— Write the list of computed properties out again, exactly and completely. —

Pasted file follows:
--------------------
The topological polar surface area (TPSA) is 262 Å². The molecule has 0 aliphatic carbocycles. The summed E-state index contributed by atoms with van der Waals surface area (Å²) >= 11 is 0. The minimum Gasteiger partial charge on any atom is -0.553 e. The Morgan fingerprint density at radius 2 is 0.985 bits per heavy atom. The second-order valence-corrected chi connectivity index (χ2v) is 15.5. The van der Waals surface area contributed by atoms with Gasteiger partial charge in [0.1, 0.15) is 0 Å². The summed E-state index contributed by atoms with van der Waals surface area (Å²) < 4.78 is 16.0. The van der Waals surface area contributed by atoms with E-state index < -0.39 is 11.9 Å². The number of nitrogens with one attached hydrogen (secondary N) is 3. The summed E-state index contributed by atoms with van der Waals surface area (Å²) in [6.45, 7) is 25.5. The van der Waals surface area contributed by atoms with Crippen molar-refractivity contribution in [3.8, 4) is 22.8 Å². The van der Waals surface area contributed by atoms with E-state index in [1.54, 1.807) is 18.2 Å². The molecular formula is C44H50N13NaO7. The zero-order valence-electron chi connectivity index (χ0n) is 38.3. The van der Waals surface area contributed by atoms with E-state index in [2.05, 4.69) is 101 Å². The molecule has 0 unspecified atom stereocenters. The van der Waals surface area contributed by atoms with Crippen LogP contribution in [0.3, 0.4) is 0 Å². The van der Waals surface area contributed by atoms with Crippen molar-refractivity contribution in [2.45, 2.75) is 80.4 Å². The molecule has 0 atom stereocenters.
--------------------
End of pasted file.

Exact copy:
The topological polar surface area (TPSA) is 262 Å². The molecule has 0 aliphatic carbocycles. The summed E-state index contributed by atoms with van der Waals surface area (Å²) >= 11 is 0. The minimum Gasteiger partial charge on any atom is -0.553 e. The Morgan fingerprint density at radius 2 is 0.985 bits per heavy atom. The second-order valence-corrected chi connectivity index (χ2v) is 15.5. The van der Waals surface area contributed by atoms with Gasteiger partial charge in [0.1, 0.15) is 0 Å². The summed E-state index contributed by atoms with van der Waals surface area (Å²) < 4.78 is 16.0. The van der Waals surface area contributed by atoms with E-state index < -0.39 is 11.9 Å². The number of nitrogens with one attached hydrogen (secondary N) is 3. The summed E-state index contributed by atoms with van der Waals surface area (Å²) in [6.45, 7) is 25.5. The van der Waals surface area contributed by atoms with Crippen molar-refractivity contribution in [3.8, 4) is 22.8 Å². The van der Waals surface area contributed by atoms with E-state index in [1.54, 1.807) is 18.2 Å². The molecular formula is C44H50N13NaO7. The zero-order valence-electron chi connectivity index (χ0n) is 38.3. The van der Waals surface area contributed by atoms with E-state index in [2.05, 4.69) is 101 Å². The molecule has 0 unspecified atom stereocenters. The van der Waals surface area contributed by atoms with Crippen LogP contribution in [0.3, 0.4) is 0 Å². The van der Waals surface area contributed by atoms with Crippen molar-refractivity contribution in [2.45, 2.75) is 80.4 Å². The molecule has 0 atom stereocenters.